Another important piece is to really automate and leverage tools that allow you to remove the operational burden of operating your IT environment. A lot of customers use Google App Engine because they’re saying, ‘we don’t have to deal with all the operational pieces that make this run, we just want it to work.’ One of the customers we’ll have on stage at NEXT will be talking about how they basically moved all their apps into App Engine and that freed up a huge number of technical resources that they’re now redeploying on machine learning, data analytics and refactoring apps that are harder to move. Having a very thoughtful migration journey that takes into account the skills and needs of the app is really important.
What about machine learning, specifically? How can customers begin to implement this technology, which I get the sense that a lot of people believe is pretty futuristic?
We think it’s very much a today technology and it’s getting better and better over time. We have two different approaches to this market: There’s a lot of very sophisticated companies that have data scientists who have the beginnings of a machine learning team, so we provide Cloud ML, our managed environment for machine learning to really make that an easier process. It automates processes that don’t provide a lot of value and provides compute processing to power them. If you want to do something bespoke, we think Cloud ML is a terrific platform for doing that.
On the other side, we’ve got what are essentially pre-trained models that Google has built; an example would be our translation models, image recognition models and natural language processing tools. Many of our Cloud ML services run on custom Tensor Processing Unit chips. We make these services available to any company on an API-basis. This means that if you have a large image library within your company that you want to classify and make searchable, you can use our off the shelf machine learning to basically accomplish that task, you don’t need machine learning scientists inside the company. We’ve done all the hard work and make it available for you to use. We’re trying to play on both sides because customers are in many areas across that spectrum.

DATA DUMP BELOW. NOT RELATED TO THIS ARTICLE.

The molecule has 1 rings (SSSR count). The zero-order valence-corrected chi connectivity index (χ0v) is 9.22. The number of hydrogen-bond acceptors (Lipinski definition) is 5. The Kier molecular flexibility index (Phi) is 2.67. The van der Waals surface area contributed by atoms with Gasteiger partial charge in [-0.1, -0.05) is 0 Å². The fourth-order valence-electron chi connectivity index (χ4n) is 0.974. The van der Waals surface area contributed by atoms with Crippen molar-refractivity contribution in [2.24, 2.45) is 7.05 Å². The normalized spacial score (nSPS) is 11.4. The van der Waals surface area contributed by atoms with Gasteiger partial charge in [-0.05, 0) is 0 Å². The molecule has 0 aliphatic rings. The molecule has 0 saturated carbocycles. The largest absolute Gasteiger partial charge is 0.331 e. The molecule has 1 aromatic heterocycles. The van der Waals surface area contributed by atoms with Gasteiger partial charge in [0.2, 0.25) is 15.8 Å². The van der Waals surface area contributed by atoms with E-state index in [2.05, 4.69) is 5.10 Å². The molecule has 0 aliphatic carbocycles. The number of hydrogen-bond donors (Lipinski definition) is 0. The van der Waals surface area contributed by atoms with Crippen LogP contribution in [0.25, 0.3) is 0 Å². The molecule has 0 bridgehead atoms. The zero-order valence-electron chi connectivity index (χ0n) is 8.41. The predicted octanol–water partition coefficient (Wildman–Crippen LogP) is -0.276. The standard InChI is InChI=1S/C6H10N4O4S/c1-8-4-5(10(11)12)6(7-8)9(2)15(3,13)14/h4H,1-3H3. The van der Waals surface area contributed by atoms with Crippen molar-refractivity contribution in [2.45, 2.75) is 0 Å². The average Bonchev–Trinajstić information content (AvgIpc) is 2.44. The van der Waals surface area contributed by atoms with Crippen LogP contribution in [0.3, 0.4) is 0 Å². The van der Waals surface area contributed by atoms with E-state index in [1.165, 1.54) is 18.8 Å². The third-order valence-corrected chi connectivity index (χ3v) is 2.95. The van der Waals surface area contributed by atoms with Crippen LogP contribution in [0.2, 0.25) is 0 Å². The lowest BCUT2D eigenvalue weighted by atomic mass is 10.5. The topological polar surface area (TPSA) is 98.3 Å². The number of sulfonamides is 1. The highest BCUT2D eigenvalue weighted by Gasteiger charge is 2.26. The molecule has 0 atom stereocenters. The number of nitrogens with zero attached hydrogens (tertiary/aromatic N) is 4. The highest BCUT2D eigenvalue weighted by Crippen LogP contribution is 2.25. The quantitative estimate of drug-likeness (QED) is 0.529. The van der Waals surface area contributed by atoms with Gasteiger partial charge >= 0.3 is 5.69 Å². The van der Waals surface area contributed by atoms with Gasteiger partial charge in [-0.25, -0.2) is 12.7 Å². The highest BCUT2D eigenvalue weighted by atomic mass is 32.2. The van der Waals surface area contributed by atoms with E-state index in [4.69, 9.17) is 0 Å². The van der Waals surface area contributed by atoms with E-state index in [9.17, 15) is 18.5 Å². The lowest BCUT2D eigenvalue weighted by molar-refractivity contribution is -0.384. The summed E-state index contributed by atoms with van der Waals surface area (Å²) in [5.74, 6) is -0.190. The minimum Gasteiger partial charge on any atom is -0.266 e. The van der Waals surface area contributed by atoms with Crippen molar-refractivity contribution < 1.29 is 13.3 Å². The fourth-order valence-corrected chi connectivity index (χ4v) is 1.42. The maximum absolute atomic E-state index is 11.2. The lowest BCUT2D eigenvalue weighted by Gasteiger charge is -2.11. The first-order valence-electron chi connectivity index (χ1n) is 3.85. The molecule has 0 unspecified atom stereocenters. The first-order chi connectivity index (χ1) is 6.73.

We’ve gotten a lot of demand for something in-between, so we’ve created something in Mountain View, and soon in other places, named the Advanced Solutions Lab, which is a co-working space where companies can send their data, analytics and business teams to sit side by side with our machine learning experts and co-develop the models that the company is interested in. We’re trying to build a training capability role and provide engineer-to-engineer connection for people who have compelling ideas in machine learning, but they just don’t know how to make it real.